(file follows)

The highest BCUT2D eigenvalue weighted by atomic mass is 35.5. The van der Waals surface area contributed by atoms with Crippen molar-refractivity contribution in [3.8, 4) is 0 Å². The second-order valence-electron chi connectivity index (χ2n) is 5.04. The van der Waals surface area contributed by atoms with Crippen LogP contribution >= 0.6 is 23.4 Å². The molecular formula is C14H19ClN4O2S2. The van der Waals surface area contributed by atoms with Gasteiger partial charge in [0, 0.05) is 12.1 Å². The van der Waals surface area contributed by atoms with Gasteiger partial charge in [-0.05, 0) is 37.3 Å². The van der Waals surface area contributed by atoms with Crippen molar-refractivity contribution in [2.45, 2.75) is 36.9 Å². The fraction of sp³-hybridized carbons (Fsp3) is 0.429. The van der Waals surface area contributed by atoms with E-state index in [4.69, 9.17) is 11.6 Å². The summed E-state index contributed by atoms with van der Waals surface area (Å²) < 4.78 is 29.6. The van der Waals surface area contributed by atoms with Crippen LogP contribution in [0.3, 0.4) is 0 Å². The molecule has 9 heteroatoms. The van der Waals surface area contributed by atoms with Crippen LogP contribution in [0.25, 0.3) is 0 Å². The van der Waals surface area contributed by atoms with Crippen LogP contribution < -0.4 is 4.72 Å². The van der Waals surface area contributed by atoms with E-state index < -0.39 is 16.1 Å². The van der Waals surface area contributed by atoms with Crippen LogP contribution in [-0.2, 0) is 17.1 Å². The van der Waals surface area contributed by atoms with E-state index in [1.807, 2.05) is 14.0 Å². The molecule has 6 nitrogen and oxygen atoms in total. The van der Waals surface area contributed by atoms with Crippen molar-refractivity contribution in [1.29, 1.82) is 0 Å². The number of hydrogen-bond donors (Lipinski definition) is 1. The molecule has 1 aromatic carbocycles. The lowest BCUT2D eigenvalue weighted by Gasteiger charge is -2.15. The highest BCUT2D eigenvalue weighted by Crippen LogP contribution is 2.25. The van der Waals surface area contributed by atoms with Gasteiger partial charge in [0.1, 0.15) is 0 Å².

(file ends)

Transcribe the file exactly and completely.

The highest BCUT2D eigenvalue weighted by atomic mass is 35.5. The van der Waals surface area contributed by atoms with Crippen molar-refractivity contribution in [3.8, 4) is 0 Å². The second-order valence-electron chi connectivity index (χ2n) is 5.04. The van der Waals surface area contributed by atoms with Crippen LogP contribution >= 0.6 is 23.4 Å². The molecular formula is C14H19ClN4O2S2. The van der Waals surface area contributed by atoms with Gasteiger partial charge in [0, 0.05) is 12.1 Å². The van der Waals surface area contributed by atoms with Gasteiger partial charge in [-0.05, 0) is 37.3 Å². The van der Waals surface area contributed by atoms with Crippen molar-refractivity contribution in [2.45, 2.75) is 36.9 Å². The fraction of sp³-hybridized carbons (Fsp3) is 0.429. The van der Waals surface area contributed by atoms with E-state index in [4.69, 9.17) is 11.6 Å². The summed E-state index contributed by atoms with van der Waals surface area (Å²) < 4.78 is 29.6. The van der Waals surface area contributed by atoms with Crippen LogP contribution in [0.3, 0.4) is 0 Å². The molecule has 9 heteroatoms. The van der Waals surface area contributed by atoms with Crippen LogP contribution in [0.25, 0.3) is 0 Å². The van der Waals surface area contributed by atoms with Crippen LogP contribution < -0.4 is 4.72 Å². The van der Waals surface area contributed by atoms with E-state index < -0.39 is 16.1 Å². The van der Waals surface area contributed by atoms with Crippen LogP contribution in [-0.2, 0) is 17.1 Å². The van der Waals surface area contributed by atoms with E-state index in [1.807, 2.05) is 14.0 Å². The molecule has 6 nitrogen and oxygen atoms in total. The van der Waals surface area contributed by atoms with Crippen molar-refractivity contribution in [1.29, 1.82) is 0 Å². The number of hydrogen-bond donors (Lipinski definition) is 1. The molecule has 1 aromatic carbocycles. The lowest BCUT2D eigenvalue weighted by Gasteiger charge is -2.15. The highest BCUT2D eigenvalue weighted by Crippen LogP contribution is 2.25. The van der Waals surface area contributed by atoms with Gasteiger partial charge in [0.1, 0.15) is 0 Å².